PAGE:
Women’s Professional Basketball League HOF recognition includes DePaul connections


Josh Leff

Women’s basketball head coach Doug Bruno. (Josh Leff / The DePaulia)

The Women’s Professional Basketball League (abbreviated WBL) existed for three seasons from 1978 until 1981.

Recently, it re-entered collective consciousness when the Women’s Basketball Hall of Fame in Knoxville, Tenn. recognized the league as “Trailblazers of the Game” at the hall’s 2018 induction ceremony in June. About 100 WBL members attended the ceremony, and each received a commemorative pin and posed for a group photo.

“The Trailblazers award goes to those who pave the way and being the first professional women’s league is a pretty big first,” Women’s Basketball Hall of Fame Marketing and Development Manager Kelsie Crittendon said.

Why should you care? The WBL has a Chicago connection and it traces back to, you guessed it, DePaul Blue Demon women’s head basketball coach Doug Bruno.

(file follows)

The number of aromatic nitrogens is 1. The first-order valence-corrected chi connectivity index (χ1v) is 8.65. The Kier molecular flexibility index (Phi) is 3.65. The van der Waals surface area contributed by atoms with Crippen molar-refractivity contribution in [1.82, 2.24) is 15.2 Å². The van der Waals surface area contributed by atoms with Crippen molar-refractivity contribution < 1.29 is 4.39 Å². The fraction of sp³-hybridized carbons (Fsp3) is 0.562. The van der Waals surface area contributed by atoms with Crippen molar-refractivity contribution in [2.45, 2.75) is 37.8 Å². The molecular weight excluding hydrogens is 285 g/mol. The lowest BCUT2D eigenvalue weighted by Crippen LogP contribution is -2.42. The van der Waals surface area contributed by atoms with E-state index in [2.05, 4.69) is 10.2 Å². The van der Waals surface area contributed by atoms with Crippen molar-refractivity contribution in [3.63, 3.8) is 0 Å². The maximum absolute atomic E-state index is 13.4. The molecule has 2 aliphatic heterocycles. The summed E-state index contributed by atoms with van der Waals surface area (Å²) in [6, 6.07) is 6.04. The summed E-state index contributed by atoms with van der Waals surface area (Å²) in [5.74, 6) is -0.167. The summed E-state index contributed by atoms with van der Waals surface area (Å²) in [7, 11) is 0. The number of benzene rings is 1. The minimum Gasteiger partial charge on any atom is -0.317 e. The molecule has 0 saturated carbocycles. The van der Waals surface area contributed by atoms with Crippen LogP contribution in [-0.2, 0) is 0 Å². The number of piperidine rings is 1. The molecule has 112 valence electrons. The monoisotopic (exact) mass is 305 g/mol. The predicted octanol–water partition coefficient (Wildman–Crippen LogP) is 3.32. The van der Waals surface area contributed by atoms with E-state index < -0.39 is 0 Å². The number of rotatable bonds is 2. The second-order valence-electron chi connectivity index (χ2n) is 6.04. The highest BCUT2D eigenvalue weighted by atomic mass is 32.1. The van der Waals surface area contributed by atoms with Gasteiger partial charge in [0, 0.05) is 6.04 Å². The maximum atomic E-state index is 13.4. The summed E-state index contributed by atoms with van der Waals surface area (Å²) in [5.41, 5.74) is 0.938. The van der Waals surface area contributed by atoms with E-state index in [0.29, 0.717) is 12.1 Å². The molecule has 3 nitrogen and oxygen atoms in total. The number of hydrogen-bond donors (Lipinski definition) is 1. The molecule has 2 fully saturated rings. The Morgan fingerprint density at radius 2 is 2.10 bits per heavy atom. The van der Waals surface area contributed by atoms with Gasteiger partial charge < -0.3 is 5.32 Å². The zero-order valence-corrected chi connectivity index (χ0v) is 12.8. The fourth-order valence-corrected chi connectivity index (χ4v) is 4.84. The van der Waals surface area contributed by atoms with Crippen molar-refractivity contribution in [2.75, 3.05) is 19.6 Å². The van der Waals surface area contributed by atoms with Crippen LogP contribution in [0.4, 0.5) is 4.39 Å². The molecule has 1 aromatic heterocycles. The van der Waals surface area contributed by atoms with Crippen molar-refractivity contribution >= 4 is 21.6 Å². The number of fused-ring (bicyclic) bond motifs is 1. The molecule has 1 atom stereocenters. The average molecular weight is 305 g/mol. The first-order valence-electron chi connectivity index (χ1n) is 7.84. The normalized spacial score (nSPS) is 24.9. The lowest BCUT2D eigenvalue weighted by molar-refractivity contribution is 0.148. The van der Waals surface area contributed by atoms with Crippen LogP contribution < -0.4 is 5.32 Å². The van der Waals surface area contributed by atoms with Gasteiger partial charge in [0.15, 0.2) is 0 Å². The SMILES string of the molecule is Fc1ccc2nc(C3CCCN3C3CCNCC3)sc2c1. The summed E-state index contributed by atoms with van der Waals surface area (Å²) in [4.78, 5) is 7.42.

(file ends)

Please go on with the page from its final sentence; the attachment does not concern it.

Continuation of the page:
Bruno coached the Chicago Hustle for the first two seasons of WBL’s existence, accumulating 36 wins against 32 losses during his time at the helm of that team. In its first season, the Hustle led the WBL in 11 offensive categories and in average attendance while also winning their division.

“My best memory of coaching the Hustle was the warm and enthusiastic reception we received from Chicago,” Bruno said via an article released by the DePaul University athletic department. “In the days before cable TV, our games were televised on superstation WGN and shown around the country. We were the only team with that kind of TV exposure. Legendary Cubs broadcaster Vince Lloyd and Bulls analyst Johnny “Red” Kerr were the announcers and current SCORE Radio host Les Grobstein called the games on radio. We had full-time beat writers—Lacy Banks from the Sun-Times and Bill Jauss from the Tribune.”

Bruno isn’t the only Blue Demon connection to the WBL. Liz Galloway-McQuitter, who was an assistant coach under Bruno at DePaul from 1989 until 1991, played for Bruno when he coached the Chicago Hustle.

The WBL was the first-ever professional women’s basketball league. The league will become part of an exhibit that includes eight other teams and organizations that the hall of fame also recognizes as trailblazers of the game.